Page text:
How is lactose intolerance treated?

There’s currently no way to boost your body’s production of lactase, but you can usually avoid the discomfort of lactose intolerance by:

  • Avoiding large servings of milk and other dairy products
  • Including small servings of dairy products in your regular meals
  • Eating and drinking lactose-reduced ice cream and milk
  • Drinking regular milk after you add a liquid or powder to it to break down the lactose

Lifestyle changes & Home remedies

What are some lifestyle changes or home remedies that can help me manage lactose intolerance?

The following lifestyles and home remedies might help you cope with lactose intolerance:

Maintain good nutrition

Reducing the dairy products doesn’t mean you can’t get enough calcium. Calcium is found in many other foods, such as:

  • Broccoli
  • Calcium-fortified products, such as breads and juices
  • Canned salmon
  • Milk substitutes, such as soy milk and rice milk
  • Oranges
  • Pinto beans
  • Rhubarb
  • Spinach

Also make sure you get enough vitamin D, which is typically supplied in fortified milk. Eggs, liver and yogurt also contain vitamin D, and your body makes vitamin D when you spend time in the sun. Even without restricting dairy foods, though, many adults don’t get enough vitamin D. Talk to your doctor about taking vitamin D and calcium supplements to be sure.

Limit dairy products

Most people with lactose intolerance can enjoy some milk products without symptoms. It may be possible to increase your tolerance to dairy products by gradually introducing them into your diet. Some people find that they can tolerate full-fat dairy products, such as whole milk and cheese, more easily than dairy products with no or reduced fat.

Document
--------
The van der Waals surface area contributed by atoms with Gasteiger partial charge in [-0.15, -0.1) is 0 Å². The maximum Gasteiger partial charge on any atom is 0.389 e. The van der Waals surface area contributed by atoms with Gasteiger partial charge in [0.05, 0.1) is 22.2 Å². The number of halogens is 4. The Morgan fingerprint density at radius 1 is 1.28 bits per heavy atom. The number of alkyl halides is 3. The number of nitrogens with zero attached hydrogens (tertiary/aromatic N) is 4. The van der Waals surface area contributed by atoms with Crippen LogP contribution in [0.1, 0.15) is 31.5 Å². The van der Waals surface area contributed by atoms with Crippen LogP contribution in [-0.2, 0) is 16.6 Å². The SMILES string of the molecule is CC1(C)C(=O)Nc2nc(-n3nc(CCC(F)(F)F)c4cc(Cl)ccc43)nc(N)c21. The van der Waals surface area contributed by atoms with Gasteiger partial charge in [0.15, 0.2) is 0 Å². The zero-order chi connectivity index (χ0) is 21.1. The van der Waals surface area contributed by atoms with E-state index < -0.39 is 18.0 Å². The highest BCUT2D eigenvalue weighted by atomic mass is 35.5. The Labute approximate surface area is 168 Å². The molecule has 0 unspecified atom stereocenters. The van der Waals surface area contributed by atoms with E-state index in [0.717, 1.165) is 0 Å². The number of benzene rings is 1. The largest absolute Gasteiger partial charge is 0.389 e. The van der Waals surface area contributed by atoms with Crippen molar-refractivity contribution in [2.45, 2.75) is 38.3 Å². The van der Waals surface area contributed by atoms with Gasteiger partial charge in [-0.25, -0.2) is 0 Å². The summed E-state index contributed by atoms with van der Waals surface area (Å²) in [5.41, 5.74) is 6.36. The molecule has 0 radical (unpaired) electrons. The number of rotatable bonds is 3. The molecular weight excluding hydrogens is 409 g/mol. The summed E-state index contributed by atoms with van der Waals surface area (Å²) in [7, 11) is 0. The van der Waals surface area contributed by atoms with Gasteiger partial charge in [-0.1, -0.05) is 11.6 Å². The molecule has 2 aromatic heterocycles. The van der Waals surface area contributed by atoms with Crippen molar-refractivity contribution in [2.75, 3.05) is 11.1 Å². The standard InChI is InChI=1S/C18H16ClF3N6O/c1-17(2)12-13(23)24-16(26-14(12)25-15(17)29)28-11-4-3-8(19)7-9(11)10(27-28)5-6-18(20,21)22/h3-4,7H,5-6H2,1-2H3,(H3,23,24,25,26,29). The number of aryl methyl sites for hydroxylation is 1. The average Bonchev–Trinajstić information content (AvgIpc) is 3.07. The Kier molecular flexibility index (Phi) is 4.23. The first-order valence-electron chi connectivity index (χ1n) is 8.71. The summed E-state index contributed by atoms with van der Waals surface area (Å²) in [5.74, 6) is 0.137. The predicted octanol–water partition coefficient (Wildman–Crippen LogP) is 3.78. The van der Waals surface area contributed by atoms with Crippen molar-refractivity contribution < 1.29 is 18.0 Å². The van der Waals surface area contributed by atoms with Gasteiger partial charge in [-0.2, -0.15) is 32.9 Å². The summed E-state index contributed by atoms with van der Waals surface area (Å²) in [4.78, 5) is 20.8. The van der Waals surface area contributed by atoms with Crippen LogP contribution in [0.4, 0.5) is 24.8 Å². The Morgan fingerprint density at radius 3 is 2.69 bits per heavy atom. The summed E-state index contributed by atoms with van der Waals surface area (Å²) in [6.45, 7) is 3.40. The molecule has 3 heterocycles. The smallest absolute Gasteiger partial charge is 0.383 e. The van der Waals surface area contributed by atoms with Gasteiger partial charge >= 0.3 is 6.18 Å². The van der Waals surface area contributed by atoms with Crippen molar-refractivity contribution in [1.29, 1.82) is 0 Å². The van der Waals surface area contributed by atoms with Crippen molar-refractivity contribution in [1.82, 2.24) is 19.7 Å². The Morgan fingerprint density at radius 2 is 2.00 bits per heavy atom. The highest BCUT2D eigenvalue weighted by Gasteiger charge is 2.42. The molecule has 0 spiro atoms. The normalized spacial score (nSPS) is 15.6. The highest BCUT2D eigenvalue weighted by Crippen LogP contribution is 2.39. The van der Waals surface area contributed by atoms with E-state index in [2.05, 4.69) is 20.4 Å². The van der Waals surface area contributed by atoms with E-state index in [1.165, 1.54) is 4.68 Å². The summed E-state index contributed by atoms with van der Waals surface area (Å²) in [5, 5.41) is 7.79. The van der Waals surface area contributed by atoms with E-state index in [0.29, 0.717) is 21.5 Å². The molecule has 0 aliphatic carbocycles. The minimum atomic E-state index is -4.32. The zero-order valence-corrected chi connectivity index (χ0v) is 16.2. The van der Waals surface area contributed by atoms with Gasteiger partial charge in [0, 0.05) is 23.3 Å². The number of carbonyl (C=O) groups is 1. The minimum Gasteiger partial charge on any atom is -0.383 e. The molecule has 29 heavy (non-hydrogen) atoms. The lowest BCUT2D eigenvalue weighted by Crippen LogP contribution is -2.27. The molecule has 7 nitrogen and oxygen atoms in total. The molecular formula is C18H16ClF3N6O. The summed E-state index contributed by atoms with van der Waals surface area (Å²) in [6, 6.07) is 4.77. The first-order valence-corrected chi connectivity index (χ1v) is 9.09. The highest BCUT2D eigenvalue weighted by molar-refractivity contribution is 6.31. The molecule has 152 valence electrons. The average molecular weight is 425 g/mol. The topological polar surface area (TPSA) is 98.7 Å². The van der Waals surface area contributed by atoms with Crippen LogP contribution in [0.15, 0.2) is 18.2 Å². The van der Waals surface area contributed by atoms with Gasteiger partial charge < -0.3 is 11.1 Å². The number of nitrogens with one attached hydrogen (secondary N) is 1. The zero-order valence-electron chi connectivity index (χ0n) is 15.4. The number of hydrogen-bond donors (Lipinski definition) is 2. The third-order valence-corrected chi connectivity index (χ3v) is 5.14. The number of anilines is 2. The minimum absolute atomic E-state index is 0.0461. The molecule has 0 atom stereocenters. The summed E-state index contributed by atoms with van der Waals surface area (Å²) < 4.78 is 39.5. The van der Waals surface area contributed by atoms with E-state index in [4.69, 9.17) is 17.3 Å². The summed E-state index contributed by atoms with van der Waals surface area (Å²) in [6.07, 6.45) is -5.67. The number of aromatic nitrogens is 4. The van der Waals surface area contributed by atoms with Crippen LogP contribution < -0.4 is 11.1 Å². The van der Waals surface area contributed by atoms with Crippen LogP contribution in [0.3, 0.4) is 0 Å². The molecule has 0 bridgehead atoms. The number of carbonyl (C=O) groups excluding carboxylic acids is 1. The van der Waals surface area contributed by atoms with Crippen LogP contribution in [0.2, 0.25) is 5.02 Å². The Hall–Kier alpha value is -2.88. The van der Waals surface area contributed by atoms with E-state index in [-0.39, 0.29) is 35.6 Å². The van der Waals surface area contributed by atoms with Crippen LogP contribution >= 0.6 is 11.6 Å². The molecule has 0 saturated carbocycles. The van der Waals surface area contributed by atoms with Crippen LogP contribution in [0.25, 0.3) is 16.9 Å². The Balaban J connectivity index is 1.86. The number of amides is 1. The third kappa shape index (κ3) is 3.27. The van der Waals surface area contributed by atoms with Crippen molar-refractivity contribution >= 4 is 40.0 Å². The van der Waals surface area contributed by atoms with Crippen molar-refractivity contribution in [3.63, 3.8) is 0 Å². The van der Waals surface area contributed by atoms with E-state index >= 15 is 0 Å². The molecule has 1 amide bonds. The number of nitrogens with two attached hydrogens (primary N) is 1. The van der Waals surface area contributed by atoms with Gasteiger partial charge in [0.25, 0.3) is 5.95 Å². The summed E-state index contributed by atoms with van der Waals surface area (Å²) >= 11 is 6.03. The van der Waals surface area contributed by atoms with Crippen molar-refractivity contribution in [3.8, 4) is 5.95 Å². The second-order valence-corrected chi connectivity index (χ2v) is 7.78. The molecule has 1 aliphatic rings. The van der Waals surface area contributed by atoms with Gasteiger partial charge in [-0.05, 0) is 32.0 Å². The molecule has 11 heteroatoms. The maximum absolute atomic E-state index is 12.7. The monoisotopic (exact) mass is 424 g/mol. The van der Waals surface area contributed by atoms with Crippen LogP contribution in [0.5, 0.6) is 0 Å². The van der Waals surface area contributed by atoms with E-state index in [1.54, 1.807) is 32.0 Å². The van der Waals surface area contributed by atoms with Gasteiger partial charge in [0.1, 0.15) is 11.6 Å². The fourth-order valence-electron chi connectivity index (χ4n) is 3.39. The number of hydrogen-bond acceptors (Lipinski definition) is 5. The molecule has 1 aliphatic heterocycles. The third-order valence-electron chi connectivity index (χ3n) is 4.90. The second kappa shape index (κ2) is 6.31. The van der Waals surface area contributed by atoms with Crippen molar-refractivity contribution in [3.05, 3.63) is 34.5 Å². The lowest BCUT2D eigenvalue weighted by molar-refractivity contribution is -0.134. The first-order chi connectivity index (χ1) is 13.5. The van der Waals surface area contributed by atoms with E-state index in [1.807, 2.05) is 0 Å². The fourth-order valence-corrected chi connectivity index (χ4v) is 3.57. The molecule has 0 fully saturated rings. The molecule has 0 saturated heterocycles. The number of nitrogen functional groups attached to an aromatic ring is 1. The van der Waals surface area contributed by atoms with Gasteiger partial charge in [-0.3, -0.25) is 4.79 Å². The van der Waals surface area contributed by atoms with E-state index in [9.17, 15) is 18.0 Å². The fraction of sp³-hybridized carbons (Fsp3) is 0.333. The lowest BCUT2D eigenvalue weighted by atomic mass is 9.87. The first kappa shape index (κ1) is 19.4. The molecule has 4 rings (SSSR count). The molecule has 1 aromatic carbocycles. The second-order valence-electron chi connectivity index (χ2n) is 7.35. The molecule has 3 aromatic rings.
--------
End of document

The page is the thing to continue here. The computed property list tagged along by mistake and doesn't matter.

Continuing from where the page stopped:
Ways to change your diet to minimize symptoms of lactose intolerance include:

  • Choosing smaller servings of dairy. Sip small servings of milk — up to 4 ounces (118 milliliters) at a time. The smaller the serving, the less likely it is to cause gastrointestinal problems.
  • Saving milk for mealtimes. Drink milk with other foods. This slows the digestive process and may lessen symptoms of lactose intolerance.
  • Experimenting with an assortment of dairy products. Not all dairy products have the same amount of lactose. For example, hard cheeses, such as Swiss or cheddar, have small amounts of lactose and generally cause no symptoms. You may be able to tolerate cultured milk products, such as yogurt, because the bacteria used in the culturing process naturally produce the enzyme that breaks down lactose.
  • Buying lactose-reduced or lactose-free products. You can find these products at most supermarkets in the refrigerated dairy section.
  • Using lactase enzyme tablets or drops. Over-the-counter tablets or drops containing the lactase enzyme (Dairy Ease, Lactaid, others) may help you digest dairy products. You can take tablets just before a meal or snack. Or the drops can be added to a carton of milk. Not everyone with lactose intolerance is helped by these products.

If you have any questions, please consult with your doctor to better understand the best solution for you.

Hello Health Group does not provide medical advice, diagnosis or treatment.

Review Date: June 25, 2017 | Last Modified: June 25, 2017